The epetition site, like the ‘tell us the crap laws we should get rid of’ website that came before it, are just fig leaves, pathetic attempts by a government that hasn’t got a popular mandate for half of its harebrained ideas to pretend they are listening.  By staying on their summer holidays they have also shown a quite dazzling ineptitude for presentation, which is the one thing Dave should be good at.  I’m not sure what’s the bigger crime, being out of touch or being seen to be out of touch.  Either way, they are starting to look pretty silly.

Don’t be fooled by the Big Society

This is a revised version of a blog published on the Convergence website in February.

What is the Big Society? We were told it was about ’empowering communities’.  Cameron says its his ‘great passion’.  Steve Moore of the Big Society Network (no I don’t know what it does either) has said it is the sum of a million small things.  However, I am finally starting to get it and it seems the sceptics were right all along.  It is just a smoke-screen for cuts and now we are starting to see the proof.   

Before I go any further I should confess that I am one of those Big Society sceptics and I am also a bit of a lefty, so I am bound to grab any opportunity to score some cheap political points.  But all my attempts to get to the bottom of this ‘defining vision’ failed, even when I had the opportunity to question Mr Moore himself (he just got more and more annoyed as I got more and more confused). 

One of my big concerns is that there is a big difference between people getting together to run, say, a single mums’ support group once a week or campaigning for a 20mph zone, and making the commitment to take over a library, or even set up a school. We are not all Toby Young and most of us don’t have the time or the skills to take on these responsibilities (and there is also something a bit distasteful about saying enthusiastic volunteers can just pick up when the professionals, eg librarians, lose their jobs). I won’t even get into how I feel about letting parents set up schools all over the place. PS I am a parent.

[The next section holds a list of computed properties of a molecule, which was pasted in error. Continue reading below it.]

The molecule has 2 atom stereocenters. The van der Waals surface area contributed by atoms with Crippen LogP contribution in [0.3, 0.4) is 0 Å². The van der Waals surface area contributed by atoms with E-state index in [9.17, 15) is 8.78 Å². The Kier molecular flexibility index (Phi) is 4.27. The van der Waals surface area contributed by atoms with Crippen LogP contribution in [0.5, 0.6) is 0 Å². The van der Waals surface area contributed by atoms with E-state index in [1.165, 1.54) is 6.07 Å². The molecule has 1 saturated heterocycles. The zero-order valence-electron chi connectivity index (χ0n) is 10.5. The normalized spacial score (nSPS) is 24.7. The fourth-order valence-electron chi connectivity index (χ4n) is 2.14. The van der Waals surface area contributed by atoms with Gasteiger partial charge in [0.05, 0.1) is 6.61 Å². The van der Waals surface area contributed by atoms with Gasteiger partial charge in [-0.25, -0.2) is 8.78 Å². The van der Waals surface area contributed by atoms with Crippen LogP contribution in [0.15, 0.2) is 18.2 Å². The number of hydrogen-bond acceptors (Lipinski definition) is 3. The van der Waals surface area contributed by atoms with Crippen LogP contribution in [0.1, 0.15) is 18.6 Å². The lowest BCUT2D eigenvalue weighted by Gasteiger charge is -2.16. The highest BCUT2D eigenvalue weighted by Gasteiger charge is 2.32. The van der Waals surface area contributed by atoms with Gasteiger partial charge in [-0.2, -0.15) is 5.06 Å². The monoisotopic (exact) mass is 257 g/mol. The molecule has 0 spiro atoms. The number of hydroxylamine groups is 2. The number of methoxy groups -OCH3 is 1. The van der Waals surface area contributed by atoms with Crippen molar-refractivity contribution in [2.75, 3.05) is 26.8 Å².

Equally as absurd is expecting cash-strapped charities to step in where the public sector has had to step back. For years charities, certainly the small, community ones expected to build the Big Society, have been unable to capacity build effectively because grants are always ring-fenced for specific projects.  I used to set policy for lottery grants and witnessed the absurdity of perfectly good charities having to reinvent themselves, repackage what they do and fill in reams of paperwork to get their hands on even the smallest amounts of cash.  Then, when the project was over, they had to do it all again, possibly even for the same funder.  But now there is no more cash…

So maybe volunteers are the answer, maybe Cameron is right, maybe we should expect charities to rely less on money and more on ‘gifts in kind’.  I am a trustee of a small legal charity and much as we love lawyers helping us on a pro bono basis, what we really need is money to pay our excellent core staff, not city lawyers giving legal advice in an area they probably know nothing about.  It comes back to the professionalism point.  Some volunteering can do more harm than good.